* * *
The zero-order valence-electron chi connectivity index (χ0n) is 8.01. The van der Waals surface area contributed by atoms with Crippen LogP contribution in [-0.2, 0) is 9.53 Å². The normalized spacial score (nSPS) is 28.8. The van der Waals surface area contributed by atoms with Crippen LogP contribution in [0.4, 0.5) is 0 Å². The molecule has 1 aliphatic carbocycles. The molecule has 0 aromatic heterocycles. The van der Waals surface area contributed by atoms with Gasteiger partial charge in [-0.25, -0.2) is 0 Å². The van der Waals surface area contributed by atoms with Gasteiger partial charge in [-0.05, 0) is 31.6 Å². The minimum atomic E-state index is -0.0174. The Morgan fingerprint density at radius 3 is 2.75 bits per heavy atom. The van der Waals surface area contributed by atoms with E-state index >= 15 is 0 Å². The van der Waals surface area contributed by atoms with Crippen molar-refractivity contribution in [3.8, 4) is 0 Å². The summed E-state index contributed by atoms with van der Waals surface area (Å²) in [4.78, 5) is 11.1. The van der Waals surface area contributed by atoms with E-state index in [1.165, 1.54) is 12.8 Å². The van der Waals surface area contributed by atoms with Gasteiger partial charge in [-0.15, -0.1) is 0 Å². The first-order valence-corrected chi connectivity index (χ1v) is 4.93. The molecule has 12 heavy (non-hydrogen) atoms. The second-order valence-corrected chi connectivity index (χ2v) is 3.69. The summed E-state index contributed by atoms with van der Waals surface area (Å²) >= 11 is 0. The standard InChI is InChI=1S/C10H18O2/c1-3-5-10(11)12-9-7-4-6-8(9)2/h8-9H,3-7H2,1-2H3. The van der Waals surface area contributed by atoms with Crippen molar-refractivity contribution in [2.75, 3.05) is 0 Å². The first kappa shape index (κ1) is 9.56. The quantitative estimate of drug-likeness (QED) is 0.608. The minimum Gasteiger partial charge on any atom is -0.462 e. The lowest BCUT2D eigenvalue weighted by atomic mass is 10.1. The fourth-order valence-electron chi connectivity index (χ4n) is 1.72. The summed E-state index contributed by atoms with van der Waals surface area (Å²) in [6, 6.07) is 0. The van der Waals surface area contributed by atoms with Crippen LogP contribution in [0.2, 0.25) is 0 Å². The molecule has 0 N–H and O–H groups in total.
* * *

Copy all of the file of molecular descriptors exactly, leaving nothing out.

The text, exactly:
The zero-order valence-electron chi connectivity index (χ0n) is 8.01. The van der Waals surface area contributed by atoms with Crippen LogP contribution in [-0.2, 0) is 9.53 Å². The normalized spacial score (nSPS) is 28.8. The van der Waals surface area contributed by atoms with Crippen LogP contribution in [0.4, 0.5) is 0 Å². The molecule has 1 aliphatic carbocycles. The molecule has 0 aromatic heterocycles. The van der Waals surface area contributed by atoms with Gasteiger partial charge in [-0.25, -0.2) is 0 Å². The van der Waals surface area contributed by atoms with Gasteiger partial charge in [-0.05, 0) is 31.6 Å². The minimum atomic E-state index is -0.0174. The Morgan fingerprint density at radius 3 is 2.75 bits per heavy atom. The van der Waals surface area contributed by atoms with E-state index >= 15 is 0 Å². The van der Waals surface area contributed by atoms with Crippen molar-refractivity contribution in [3.8, 4) is 0 Å². The summed E-state index contributed by atoms with van der Waals surface area (Å²) in [4.78, 5) is 11.1. The van der Waals surface area contributed by atoms with E-state index in [1.165, 1.54) is 12.8 Å². The van der Waals surface area contributed by atoms with Gasteiger partial charge in [-0.15, -0.1) is 0 Å². The first-order valence-corrected chi connectivity index (χ1v) is 4.93. The molecule has 12 heavy (non-hydrogen) atoms. The second-order valence-corrected chi connectivity index (χ2v) is 3.69. The summed E-state index contributed by atoms with van der Waals surface area (Å²) >= 11 is 0. The standard InChI is InChI=1S/C10H18O2/c1-3-5-10(11)12-9-7-4-6-8(9)2/h8-9H,3-7H2,1-2H3. The van der Waals surface area contributed by atoms with Crippen molar-refractivity contribution in [2.75, 3.05) is 0 Å². The first kappa shape index (κ1) is 9.56. The quantitative estimate of drug-likeness (QED) is 0.608. The minimum Gasteiger partial charge on any atom is -0.462 e. The lowest BCUT2D eigenvalue weighted by atomic mass is 10.1. The fourth-order valence-electron chi connectivity index (χ4n) is 1.72. The summed E-state index contributed by atoms with van der Waals surface area (Å²) in [6, 6.07) is 0. The van der Waals surface area contributed by atoms with Crippen LogP contribution in [0.2, 0.25) is 0 Å². The molecule has 0 N–H and O–H groups in total.